The commander of Easy Company, 506th Parachute Infantry Regiment, was the subject of Stephen Ambrose's Band of Brothers, the HBO miniseries made from it, and now this biography from a Pennsylvania journalist. Much of the book covers the same ground as the preceding work (Winters's command from Normandy through the Battle of the Bulge), but it also covers his youth in rural Pennsylvania, the Depression-era hardships he survived and the old-fashioned work ethic that stood him in good stead when he was drafted in 1941. Promotion eventually brought Winters to the rank of major and command of the 2nd Battalion of the 506th, and he was urged to stay in the army after WWII and again during Korea. But he settled down as a successful seller of livestock feed, raised a family and at the end of the book is still alive at 87. This straightforward study of the best sort of small-unit leader—fair, judiciously rewarding merit or the lack thereof, able to deal with a wide variety of people, leading from in front—is for the dedicated only.
Alperovitz, Gar. The Decision to Use the Atomic Bomb (Vintage, 1996).
One of the most controversial issues absorbing America today: Was it necessary to drop the atomic bombs on Hiroshima and Nagasaki? In this exhaustive, thoroughly documented study of the events of that time, Gar Alperovitz makes plain why the United States did not need to deploy the bomb.
Altner, Helmut. Berlin Dance of Death (Casemate, 2005).
This is one of the most vivid accounts of destruction and hopelessness we have ever seen. It is a 17-year-old German conscript's experiences in the defense of Berlin during the spring of 1945—the last desperate days of Berlin—annotated and illustrated to show his part in the overall picture. Altner's account covers in detail recruit training on the front line after only ten days in barracks, the execution of deserters and action against the Red Army and turncoat German 'Seydlitz' Troops. He tells of the retreat back to Berlin with full kit, escaping capture time after time and the annihilation of nearly all his company in just one action. He gives detailed descriptions of house to house fighting in the Spandau sector of Berlin, the battle for the Olympic Stadium, the sacrifice of Hitler Youths, fighting in the city's subway tunnels and the disastrous attempt at a breakout to the west, culminating in his final capture.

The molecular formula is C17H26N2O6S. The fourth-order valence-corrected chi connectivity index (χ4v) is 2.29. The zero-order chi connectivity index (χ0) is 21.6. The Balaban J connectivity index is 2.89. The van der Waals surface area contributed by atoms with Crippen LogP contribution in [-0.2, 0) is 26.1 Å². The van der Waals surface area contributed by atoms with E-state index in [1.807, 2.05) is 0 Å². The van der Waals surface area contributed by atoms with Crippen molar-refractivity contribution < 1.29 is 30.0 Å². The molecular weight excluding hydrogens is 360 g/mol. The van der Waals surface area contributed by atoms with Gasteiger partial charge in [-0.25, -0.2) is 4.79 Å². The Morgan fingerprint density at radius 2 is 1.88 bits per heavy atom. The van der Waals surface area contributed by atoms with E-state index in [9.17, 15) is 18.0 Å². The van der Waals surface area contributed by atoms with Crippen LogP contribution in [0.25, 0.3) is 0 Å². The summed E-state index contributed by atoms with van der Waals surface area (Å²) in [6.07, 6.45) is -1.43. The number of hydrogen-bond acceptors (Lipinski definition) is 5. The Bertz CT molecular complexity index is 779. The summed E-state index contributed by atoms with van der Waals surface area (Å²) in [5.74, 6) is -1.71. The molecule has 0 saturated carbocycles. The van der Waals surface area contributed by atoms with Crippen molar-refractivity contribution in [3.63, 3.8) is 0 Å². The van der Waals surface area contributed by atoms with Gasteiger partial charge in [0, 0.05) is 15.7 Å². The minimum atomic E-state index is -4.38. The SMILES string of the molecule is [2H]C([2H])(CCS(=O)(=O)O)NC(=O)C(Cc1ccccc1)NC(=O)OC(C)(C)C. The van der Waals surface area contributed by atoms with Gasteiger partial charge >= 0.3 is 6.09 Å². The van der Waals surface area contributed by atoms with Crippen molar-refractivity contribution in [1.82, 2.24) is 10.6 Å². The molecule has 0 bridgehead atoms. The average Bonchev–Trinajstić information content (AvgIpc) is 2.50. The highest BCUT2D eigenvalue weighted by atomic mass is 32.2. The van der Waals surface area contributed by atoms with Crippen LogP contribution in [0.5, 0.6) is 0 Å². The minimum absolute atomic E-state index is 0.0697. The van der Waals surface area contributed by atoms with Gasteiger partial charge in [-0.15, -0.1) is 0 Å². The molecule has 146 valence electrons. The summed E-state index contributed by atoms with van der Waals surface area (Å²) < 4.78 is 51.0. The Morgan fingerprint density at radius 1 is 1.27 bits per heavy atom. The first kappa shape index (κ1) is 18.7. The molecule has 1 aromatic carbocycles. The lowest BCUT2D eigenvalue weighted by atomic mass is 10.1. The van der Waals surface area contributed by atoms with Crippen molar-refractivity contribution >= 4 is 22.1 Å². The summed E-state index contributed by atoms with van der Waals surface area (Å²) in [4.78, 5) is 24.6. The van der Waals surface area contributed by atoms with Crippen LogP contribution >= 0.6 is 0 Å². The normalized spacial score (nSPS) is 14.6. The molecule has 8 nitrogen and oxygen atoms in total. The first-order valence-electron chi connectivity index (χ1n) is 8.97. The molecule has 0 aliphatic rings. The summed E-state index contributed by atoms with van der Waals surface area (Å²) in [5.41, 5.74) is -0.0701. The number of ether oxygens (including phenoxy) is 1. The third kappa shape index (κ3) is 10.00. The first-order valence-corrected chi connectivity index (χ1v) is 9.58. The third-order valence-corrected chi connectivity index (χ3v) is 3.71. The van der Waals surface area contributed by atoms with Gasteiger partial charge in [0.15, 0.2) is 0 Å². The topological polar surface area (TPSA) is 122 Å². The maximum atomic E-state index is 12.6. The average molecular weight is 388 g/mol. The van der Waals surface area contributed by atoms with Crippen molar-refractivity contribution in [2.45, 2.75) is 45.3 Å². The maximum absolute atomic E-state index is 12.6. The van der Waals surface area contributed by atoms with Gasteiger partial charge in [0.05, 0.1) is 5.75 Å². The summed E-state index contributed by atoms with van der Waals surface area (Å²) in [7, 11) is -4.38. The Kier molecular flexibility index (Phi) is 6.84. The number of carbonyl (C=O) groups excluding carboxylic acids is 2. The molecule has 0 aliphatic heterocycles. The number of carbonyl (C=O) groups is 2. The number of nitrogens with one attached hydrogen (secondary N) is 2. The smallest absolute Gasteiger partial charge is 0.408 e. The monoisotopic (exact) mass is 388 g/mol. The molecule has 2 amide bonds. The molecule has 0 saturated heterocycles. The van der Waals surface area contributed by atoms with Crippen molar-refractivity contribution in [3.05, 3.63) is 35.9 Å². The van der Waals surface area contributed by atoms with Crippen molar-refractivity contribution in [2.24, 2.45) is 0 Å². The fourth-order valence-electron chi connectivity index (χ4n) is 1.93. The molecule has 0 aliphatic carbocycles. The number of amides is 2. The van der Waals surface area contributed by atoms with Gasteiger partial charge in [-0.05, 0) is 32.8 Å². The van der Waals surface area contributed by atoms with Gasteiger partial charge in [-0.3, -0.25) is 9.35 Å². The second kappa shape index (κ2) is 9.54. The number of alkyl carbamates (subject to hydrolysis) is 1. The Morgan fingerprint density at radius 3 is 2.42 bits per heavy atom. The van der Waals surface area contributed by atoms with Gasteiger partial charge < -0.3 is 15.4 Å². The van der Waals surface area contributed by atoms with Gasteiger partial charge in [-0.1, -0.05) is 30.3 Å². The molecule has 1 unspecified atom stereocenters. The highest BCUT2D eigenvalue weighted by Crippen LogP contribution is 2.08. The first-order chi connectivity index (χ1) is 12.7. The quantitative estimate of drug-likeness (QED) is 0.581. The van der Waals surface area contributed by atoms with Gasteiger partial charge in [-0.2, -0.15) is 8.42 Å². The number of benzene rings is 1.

Ambrose, Hugh. The Pacific (NAL, 2010).
Between America's retreat from China in late November 1941 and the moment General MacArthur's airplane touched down on the Japanese mainland in August of 1945, five men connected by happenstance fought the key battles of the war against Japan. From the debacle in Bataan, to the miracle at Midway and the relentless vortex of Guadalcanal, their solemn oaths to their country later led one to the Great Marianas Turkey Shoot and the others to the coral strongholds of Peleliu, the black terraces of Iwo Jima and the killing fields of Okinawa, until at last the survivors enjoyed a triumphant, yet uneasy, return home.